How does your garden grow?

There has not been a lot of excitement in my life over the past few days, more routine, but with the National Trust for Scotland starting to open up their attractions (the main attractions only by booking ahead) may give me more opportunities (and incentive) for me to get out and about more.

Still turning pedals but never more than 20 miles, mostly taking the bus to the start and cycling back ahead of the wind.

Update on the garden, still not a lot to show for our efforts but this is only our first year of trying.

The roses have put up more green growth than flowers but a big improvement on the condition they were in before I cut them hardback.


The Lupin, (grown from seed) are already showing flowers and the biggest success – then again they are as close to weeds as you will find in the wilds. When I was in

Canada they were literally growing wild almost everywhere.

Sweet Peas are taking off, at last, then again they did have a bad start with overnight frost.

Some of the climbing roses are doing well, others not so, one has black spot, and all the roses suffered greenfly, (I gave them a liberal dose of soapy water, seems to have done the trick) one I think has reverted back to briar, (possibly cut too low and below the graft) but has a beautiful little white flower that has a very strong sweet scent.

For me the biggest success has been the Hawthorn that I rescued from a skip, it looked dead when I planted it in the winter, it has thrived and has even blessed us with flowers, this year.

I would like to try and propagate some cuttings from the roses, to replace the straggly ones that are not doing well. God willing, I will introduce more vegetables next year, I think French beans are not only beautiful when in flower but make great eating. Rhubarb, I love custard, and there is no better tasting peas than eaten straight from the plant. I love them flat just as the seeds start to form you eat the pod and all and of course fully grown, but still ‘young at heart. Beetroot is messy to boil and pickle but boy is it good. Cabbage and cauliflower, the old stables of my youth, all can be dispersed throughout the garden and amongst the flower beds, so you will get the best of both worlds.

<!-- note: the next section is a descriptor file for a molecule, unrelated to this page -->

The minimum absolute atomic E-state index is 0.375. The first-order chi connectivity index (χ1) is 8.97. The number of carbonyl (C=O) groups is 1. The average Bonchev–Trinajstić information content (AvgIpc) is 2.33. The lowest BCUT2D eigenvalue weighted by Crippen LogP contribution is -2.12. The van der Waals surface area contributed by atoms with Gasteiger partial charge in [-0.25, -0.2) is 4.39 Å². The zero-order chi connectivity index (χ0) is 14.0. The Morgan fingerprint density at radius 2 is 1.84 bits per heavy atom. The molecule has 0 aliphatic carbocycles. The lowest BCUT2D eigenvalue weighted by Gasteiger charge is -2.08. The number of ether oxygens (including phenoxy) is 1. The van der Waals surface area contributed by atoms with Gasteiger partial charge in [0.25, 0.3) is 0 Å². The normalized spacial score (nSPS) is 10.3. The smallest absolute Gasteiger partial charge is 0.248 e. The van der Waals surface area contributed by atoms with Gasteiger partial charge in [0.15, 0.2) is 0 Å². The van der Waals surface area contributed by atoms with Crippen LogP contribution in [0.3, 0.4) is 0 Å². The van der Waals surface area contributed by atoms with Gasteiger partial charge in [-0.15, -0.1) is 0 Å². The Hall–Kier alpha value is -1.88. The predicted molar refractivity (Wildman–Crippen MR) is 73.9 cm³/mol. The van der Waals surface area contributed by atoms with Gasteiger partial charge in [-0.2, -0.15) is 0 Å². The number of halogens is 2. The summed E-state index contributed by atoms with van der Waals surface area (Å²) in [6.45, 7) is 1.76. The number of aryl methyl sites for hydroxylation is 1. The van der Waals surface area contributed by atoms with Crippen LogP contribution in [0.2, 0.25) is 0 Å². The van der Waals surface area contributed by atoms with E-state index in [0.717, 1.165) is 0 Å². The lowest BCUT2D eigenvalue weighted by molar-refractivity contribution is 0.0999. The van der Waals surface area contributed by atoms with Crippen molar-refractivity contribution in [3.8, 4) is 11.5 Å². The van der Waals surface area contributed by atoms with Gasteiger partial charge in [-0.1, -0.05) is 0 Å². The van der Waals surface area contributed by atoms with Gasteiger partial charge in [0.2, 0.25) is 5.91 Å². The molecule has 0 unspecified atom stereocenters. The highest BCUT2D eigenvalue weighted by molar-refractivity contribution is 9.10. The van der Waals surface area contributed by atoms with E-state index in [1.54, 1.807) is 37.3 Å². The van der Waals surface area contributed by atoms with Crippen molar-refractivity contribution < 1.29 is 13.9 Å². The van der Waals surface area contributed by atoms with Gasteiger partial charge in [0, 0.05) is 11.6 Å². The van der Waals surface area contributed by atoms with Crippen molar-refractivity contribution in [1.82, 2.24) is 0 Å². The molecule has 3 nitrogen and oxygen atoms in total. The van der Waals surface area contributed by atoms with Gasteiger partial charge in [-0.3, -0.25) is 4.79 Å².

Patience is a virtue, they say, certainly when it comes to gardening, once some of the perennials are established, the garden will not look so bare at the beginning of the year as it has in the past. But on the whole, I think the residents are pleased with the results so far. Certainly, they feel more involved in the garden now.

Talking about earth I have been reading Andy Wightman’s ‘Scotland Land and Power’

“in a country of 19 million acres and 5 million people 0.025 per cent of the population owners two-thirds of the privately-owned rural land.”

The book argues that the power lies in the land and that power can only be resiled back by land reform. His research and references are extensive. On the section entitled

The Environment Discourse, he gives us Aldo Leopold the American human ecologist.

“Conservation is getting nowhere because it is incompatible with our Abrahamic concept of land. We abuse land because we regard it as a commodity belonging to us. When we see land as a community to which we belong, we may begin to use it with love and respect”

Ownership of the land confers rights on individuals in society. Environmental stewardship demands that those rights should be accompanied by responsibilities to the rest of society and, ultimately, to the planet. This reciprocal relationship has yet to be acknowledged legally in land tenure systems.

Land reform has been talked about since the Scottish Parliament was reconvened, but although there has been lots of rhetoric from Labour and the Liberal Democrats when they held power as a coalition at Holyrood, and the SNP when they took power at Holyrood, all have tended to promote political philosophy which shies away from contentious political issues.

Personally, I think it will take a revolution to shift anything on land reform or independence, for that matter, in Scotland, pitchforks and guillotines are the answer.

Keep safe.    

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